Control of BYDV through genetics is becoming more appealing following the loss of seed treatment options for autumn aphid control, particularly to those concerned about resistance in aphids to pyrethroid sprays and especially in high-risk BYDV situations.
Dr Gosling says: “We know pyrethroids are cheap and, generally speaking, we don’t have much of a resistance issue in cereal aphids, so is it [BYDV resistance] a useful trait or is it just a gimmick?” By chance, two RL barley variety trials conducted in Dorset during 2020/2021 provided an insight into the influence of crop genetics.
Not by design, the trials ended up being only 1.5km apart – something which is normally avoided where possible.
They were drilled 10 days apart on September 15 and 25.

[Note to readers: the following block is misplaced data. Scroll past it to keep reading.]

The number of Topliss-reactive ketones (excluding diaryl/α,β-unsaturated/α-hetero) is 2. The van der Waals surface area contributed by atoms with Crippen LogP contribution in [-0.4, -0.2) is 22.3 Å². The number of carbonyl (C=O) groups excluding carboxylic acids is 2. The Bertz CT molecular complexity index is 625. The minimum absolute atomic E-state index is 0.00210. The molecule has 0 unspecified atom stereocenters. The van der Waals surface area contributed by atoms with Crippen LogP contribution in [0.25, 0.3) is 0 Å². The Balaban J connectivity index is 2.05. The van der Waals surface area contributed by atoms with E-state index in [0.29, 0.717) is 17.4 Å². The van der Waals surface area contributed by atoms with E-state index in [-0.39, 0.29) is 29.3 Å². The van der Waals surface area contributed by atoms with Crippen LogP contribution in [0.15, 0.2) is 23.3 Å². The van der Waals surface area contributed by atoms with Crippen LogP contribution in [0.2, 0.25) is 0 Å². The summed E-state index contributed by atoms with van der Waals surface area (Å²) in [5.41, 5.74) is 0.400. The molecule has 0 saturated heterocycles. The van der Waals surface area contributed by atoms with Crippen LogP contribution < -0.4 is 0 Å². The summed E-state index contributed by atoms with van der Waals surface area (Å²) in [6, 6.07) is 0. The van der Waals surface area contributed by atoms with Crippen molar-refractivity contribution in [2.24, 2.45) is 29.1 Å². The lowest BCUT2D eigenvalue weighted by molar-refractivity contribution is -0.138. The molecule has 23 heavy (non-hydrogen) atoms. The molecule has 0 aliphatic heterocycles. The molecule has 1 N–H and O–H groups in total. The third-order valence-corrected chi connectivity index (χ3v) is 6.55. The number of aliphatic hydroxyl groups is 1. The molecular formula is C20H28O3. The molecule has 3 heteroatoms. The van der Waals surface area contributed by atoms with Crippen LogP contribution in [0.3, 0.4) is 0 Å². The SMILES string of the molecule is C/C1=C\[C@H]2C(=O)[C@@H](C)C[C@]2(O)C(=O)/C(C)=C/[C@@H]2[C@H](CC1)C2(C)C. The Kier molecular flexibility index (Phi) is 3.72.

The earlier-drilled trial received a pyrethroid (lambda-cyhalothrin) on November 11, the other did not.
The trial drilled on September 25 developed BYDV symptoms in spring but as of April 26, 2021, there was little or no BYDV in KWS Feeris and a second variety claimed to have BYDV tolerance.
“Symptoms-wise, it looked like the tolerance was doing something useful,” says Dr Gosling.
And harvest results showed the BYDV tolerance in the two varieties gave yield increases of 23% and 21% (see panel, above).
Clearly, these results will not be replicated everywhere.
“But certainly, where BYDV is a threat, it does look as though this trait is useful,” adds Dr Gosling.
Dorset winter barley trials results
Trial with no BYDV symptoms
- Trial mean – 100%
- Mean of BYDV variety – 108% of trial mean
- Mean of BYDV variety 2 – 103% of trial mean
Trial with BYDV symptoms
- Trial mean 100%
- Mean of BYDV variety 1 – 131% of trial mean
- Mean of BYDV variety 2 – 124% of trial mean